Victorian coffee retailers are waking up from stage four lockdown using groundbreaking signage
Homo sapiens might be 200,000 years old but writing is relatively new, only emerging around 5,000 years ago in Mesopotamia.
The human-drawn image on the other hand is much older. The oldest cave paintings from Spain date back 64,000 years and served as an integral way for prehistoric humans to convey stories and meaning, to themselves, but also to strangers.
And that’s the importance of images and iconography throughout human history. Speaking is a great way to communicate to those close to you like a clan or a family, but images serve as a way to convey meaning to large swathes of people you don’t know or have the opportunity to speak to.
For Christian congregations, for centuries the mass was recited in Latin, a language the audience didn’t understand. It was the illustrations in bibles, stained glass windows, and paintings through which the message was primarily conveyed.
Even after writing was invented, most of humanity remained illiterate until very recently.
Iconography has been and remains a central way of connecting with strangers and conveying meaning and sentiment, including in the realm of psychology, through association.
Iconography conveys not only a sense of what the symbol stands for, but often values and associated emotions. The Bolsheviks used posters to convey political ideas to illiterate workers and peasants. Today, businesses use iconography and symbols to convey a different type of meaning, but meaning nonetheless.
VitrineMedia is a signage company that understands the arresting (and commercial) value of an image – what it conveys about a business, and how to attract a customer. And it’s understanding of the value of an arresting image has seen its clients grow their customer base during one of the worst recessions of modern history.
‘Signage is about more than simply telling the world what you do in a matter of fact way,’ said Michael Toweel, CEO of VitrineMedia.
‘If that’s all it was, everyone would have the same signage reading “John Smith, Butcher” written in black, Times New Roman, but that’s not what happens.
‘When you put up a sign, you are projecting something about your business that is immediately recognisable to fast moving cars or foot traffic. Not just in terms of the service, but the values of that business,’ said Mr Toweel.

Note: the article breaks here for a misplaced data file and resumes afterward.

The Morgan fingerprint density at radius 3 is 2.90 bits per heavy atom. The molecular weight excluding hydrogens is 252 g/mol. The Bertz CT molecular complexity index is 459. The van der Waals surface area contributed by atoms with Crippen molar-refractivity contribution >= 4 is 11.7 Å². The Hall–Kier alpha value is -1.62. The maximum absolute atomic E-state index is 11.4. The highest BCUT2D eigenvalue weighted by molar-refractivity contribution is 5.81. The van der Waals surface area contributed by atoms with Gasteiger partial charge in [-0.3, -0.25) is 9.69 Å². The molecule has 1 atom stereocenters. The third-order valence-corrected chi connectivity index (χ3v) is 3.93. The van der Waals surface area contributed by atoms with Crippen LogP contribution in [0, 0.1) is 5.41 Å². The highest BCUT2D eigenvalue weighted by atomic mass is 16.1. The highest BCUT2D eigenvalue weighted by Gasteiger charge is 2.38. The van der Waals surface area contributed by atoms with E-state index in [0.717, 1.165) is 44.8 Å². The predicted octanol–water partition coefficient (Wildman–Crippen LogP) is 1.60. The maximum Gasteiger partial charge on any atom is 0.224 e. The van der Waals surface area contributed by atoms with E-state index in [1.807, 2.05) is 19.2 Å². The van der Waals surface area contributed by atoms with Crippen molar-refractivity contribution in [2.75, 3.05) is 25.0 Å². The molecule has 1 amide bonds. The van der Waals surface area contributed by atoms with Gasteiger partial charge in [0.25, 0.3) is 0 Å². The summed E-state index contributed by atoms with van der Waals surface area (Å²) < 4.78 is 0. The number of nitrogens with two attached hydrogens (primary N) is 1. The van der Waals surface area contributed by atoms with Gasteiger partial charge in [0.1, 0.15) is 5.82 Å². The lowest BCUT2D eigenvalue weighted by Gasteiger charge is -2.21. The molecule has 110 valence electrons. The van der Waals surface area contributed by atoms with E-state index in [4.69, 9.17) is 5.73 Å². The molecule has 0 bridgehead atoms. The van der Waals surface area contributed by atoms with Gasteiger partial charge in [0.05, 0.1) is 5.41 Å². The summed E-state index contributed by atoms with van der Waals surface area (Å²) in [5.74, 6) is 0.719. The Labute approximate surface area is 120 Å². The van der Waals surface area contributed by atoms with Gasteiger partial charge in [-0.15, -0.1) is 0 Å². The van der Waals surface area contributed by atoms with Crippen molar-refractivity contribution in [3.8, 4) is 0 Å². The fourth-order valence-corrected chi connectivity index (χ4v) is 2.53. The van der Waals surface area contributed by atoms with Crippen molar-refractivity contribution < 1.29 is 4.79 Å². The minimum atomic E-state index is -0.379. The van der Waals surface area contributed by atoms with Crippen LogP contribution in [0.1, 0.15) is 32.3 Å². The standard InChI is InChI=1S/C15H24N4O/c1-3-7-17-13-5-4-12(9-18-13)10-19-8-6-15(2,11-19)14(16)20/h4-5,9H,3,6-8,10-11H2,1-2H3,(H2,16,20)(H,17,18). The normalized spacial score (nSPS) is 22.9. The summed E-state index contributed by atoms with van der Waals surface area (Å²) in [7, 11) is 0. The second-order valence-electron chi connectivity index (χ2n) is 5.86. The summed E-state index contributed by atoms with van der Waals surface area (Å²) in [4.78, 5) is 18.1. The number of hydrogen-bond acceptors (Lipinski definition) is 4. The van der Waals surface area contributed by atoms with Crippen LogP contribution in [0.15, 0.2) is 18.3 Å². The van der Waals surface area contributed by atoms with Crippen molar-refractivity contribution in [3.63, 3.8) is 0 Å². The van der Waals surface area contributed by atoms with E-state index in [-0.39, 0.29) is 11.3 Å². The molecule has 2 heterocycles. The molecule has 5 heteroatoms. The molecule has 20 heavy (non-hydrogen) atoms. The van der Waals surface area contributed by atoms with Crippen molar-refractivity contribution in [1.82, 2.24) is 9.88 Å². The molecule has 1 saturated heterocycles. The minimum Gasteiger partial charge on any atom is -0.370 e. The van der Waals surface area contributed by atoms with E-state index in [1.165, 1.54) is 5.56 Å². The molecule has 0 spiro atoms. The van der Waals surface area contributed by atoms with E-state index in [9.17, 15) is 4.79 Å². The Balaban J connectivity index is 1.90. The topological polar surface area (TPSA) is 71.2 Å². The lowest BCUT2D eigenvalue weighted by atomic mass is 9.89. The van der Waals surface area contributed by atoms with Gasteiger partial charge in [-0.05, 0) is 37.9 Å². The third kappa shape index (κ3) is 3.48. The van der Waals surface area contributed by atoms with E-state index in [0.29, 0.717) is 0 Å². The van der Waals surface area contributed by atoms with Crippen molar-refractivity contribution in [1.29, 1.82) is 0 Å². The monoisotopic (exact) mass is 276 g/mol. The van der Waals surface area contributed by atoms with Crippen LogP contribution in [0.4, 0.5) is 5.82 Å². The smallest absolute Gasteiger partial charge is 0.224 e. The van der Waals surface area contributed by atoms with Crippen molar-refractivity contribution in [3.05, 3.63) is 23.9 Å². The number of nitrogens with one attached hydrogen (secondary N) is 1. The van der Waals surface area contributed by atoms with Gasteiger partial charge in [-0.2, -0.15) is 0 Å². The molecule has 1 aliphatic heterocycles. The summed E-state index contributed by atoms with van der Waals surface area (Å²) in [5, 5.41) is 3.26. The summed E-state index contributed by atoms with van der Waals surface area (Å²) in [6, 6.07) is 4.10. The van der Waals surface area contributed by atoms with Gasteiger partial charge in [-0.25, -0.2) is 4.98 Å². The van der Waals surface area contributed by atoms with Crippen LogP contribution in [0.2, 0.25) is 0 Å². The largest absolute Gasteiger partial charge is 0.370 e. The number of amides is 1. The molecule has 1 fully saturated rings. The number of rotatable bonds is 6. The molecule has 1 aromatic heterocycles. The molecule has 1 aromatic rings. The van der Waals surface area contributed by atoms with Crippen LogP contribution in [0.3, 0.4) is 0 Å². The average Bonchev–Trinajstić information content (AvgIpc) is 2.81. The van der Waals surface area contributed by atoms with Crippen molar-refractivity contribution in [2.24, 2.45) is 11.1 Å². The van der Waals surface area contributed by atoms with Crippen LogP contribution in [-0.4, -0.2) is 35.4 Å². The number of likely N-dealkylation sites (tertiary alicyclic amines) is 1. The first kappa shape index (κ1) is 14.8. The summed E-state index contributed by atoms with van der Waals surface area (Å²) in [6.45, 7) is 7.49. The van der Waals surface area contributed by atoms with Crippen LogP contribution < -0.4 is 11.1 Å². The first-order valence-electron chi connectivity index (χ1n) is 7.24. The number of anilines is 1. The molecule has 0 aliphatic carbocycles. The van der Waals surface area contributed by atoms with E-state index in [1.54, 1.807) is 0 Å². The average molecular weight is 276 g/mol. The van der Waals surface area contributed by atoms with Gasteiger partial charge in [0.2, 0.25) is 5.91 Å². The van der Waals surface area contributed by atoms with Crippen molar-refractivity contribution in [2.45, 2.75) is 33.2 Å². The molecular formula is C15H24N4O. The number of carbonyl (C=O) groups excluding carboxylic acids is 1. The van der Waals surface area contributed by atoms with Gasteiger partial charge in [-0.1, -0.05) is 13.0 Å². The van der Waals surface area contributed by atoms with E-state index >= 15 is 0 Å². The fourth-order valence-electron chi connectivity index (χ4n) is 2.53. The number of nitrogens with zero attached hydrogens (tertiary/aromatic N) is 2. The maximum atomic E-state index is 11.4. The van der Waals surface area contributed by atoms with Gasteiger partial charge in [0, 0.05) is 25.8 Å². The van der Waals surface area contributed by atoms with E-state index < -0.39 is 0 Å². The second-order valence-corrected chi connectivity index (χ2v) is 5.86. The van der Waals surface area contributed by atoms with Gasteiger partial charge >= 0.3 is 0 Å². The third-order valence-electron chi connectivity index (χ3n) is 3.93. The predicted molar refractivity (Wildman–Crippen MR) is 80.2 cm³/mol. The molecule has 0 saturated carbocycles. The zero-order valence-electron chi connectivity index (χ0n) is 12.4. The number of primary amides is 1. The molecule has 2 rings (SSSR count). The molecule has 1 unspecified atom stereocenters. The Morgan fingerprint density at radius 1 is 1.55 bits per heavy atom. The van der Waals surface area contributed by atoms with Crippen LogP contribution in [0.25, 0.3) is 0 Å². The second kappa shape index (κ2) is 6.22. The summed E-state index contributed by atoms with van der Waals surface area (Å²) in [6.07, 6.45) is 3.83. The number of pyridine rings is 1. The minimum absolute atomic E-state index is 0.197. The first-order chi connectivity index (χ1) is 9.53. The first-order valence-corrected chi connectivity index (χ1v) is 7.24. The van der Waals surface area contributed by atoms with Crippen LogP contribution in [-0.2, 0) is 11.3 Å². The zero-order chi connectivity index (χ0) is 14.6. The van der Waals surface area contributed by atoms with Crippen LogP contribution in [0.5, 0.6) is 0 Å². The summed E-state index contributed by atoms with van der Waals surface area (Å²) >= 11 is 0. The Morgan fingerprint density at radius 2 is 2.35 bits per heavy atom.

Times Square in New York, or the similarly fluorescent dotted Tokyo are both visual proof of the fact that signage sells and that every image matters in the increasingly chaotic competition for visibility and recognition.
The signage saving Australian businesses during COVID
What works for multinationals like Coca Cola in Times Square has been working for small business in Australia during COVID. Consider the humble Australian shopping mall. It may be a less glamorous locale, but consumers are nonetheless drawn to signage that visually pops and projects messages that communicate to the subconscious of passers by. And the proof is in the pudding.
Owner of Williamstown Gloria Jean’s, Rohit Rishi, who was concerned with the rapid downward spiral of turnover during the peak of COVID, decided to invest in illuminated signage to compete with the hundreds of surrounding stores within which he had to stand out.
Mr Rishi says implementing the signage has not only saved his store. And in something of a test, he notes that the products displayed on the revamped signs – with artist-designed typography and visuals and illuminated by cold white light – are actually the best selling lines on the entire menu.
‘We have a large, backlit sign displaying our salted caramel coffee. Before getting the signs, it would take about three months to go through two litres of salted caramel sauce.
‘Now, I’m using that amount of sauce in under a fortnight!
‘It’s worked with bringing traffic through the door, and again when people are ordering inside the store. The signs actually kept our business alive during stage four lockdown.’
The success of Mr Rishi’s store can be attributed not only to the lettering and aesthetic choices of the signage, but also the underlying technology.
Powered with 10,000 lux of white light, VitrineMedia’s signs use the same technology used in treating Seasonal Affective Disorder in humans by exposing them to the light for thirty minutes each morning.
‘Sales is science. We hope our signs can help small business recover from this pandemic of lost foot traffic,’ said Mr Toweel.